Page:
US9615767B2 - Fluid level indicator determination - Google Patents

Fluid level indicator determination Download PDF

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US9615767B2
US9615767B2 US13503833 US201013503833A US9615767B2 US 9615767 B2 US9615767 B2 US 9615767B2 US 13503833 US13503833 US 13503833 US 201013503833 A US201013503833 A US 201013503833A US 9615767 B2 US9615767 B2 US 9615767B2
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subject
impedance
value
dispersion parameter
body segment
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US20130131538A1 (en )
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Richelle Leanne Gaw
Brian John Thomas
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Impedimed Ltd
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Impedimed Ltd
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    • AHUMAN NECESSITIES
    • A61MEDICAL OR VETERINARY SCIENCE; HYGIENE
    • A61BDIAGNOSIS; SURGERY; IDENTIFICATION
    • A61B5/00Detecting, measuring or recording for diagnostic purposes; Identification of persons
    • A61B5/05Detecting, measuring or recording for diagnosis by means of electric currents or magnetic fields; Measuring using microwaves or radiowaves
    • A61B5/053Measuring electrical impedance or conductance of a portion of the body
    • A61B5/0537Measuring body composition by impedance, e.g. tissue hydration or fat content
    • AHUMAN NECESSITIES
    • A61MEDICAL OR VETERINARY SCIENCE; HYGIENE
    • A61BDIAGNOSIS; SURGERY; IDENTIFICATION
    • A61B5/00Detecting, measuring or recording for diagnostic purposes; Identification of persons
    • A61B5/48Other medical applications
    • A61B5/4869Determining body composition
    • A61B5/4875Hydration status, fluid retention of the body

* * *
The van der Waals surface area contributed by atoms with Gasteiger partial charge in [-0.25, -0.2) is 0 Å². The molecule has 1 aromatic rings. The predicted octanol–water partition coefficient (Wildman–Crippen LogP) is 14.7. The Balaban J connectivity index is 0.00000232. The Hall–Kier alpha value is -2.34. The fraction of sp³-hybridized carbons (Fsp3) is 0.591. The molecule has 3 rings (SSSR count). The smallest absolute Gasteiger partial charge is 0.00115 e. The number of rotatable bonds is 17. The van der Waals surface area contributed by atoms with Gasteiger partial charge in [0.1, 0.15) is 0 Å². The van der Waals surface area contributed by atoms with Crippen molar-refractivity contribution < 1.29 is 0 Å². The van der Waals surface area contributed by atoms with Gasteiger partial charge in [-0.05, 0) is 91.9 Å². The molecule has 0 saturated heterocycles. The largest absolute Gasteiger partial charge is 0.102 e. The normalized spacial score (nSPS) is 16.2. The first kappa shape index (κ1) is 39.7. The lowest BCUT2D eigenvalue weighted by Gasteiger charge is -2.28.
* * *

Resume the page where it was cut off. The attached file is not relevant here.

• A61B5/4878Evaluating oedema
    • AHUMAN NECESSITIES
    • A61MEDICAL OR VETERINARY SCIENCE; HYGIENE
    • A61BDIAGNOSIS; SURGERY; IDENTIFICATION
    • A61B5/00Detecting, measuring or recording for diagnostic purposes; Identification of persons
    • A61B5/72Signal processing specially adapted for physiological signals or for diagnostic purposes
    • A61B5/7225Details of analog processing, e.g. isolation amplifier, gain or sensitivity adjustment, filtering, baseline or drift compensation

Abstract

A method for use in analyzing impedance measurements on a subject is described. The method can include, in a processing system, determining at least one impedance value at each of a number of frequencies, each impedance value representing the impedance of a segment of the subject, determining a dispersion parameter value indicative of a dispersion of the impedance values and, determining an indicator based at least on part on the dispersion parameter value.

Description

RELATED APPLICATIONS

This application is a U.S. National Phase under 35 U.S.C. §371 of the International Patent Application No. PCT/AU2010/001399, filed Oct. 21, 2010, and published in English on May 5, 2011 as WO 2011/050393, which claims the benefit of Australian Patent Application No. 2009905220, filed Oct. 26, 2009, both of which are incorporated by reference in their entirety.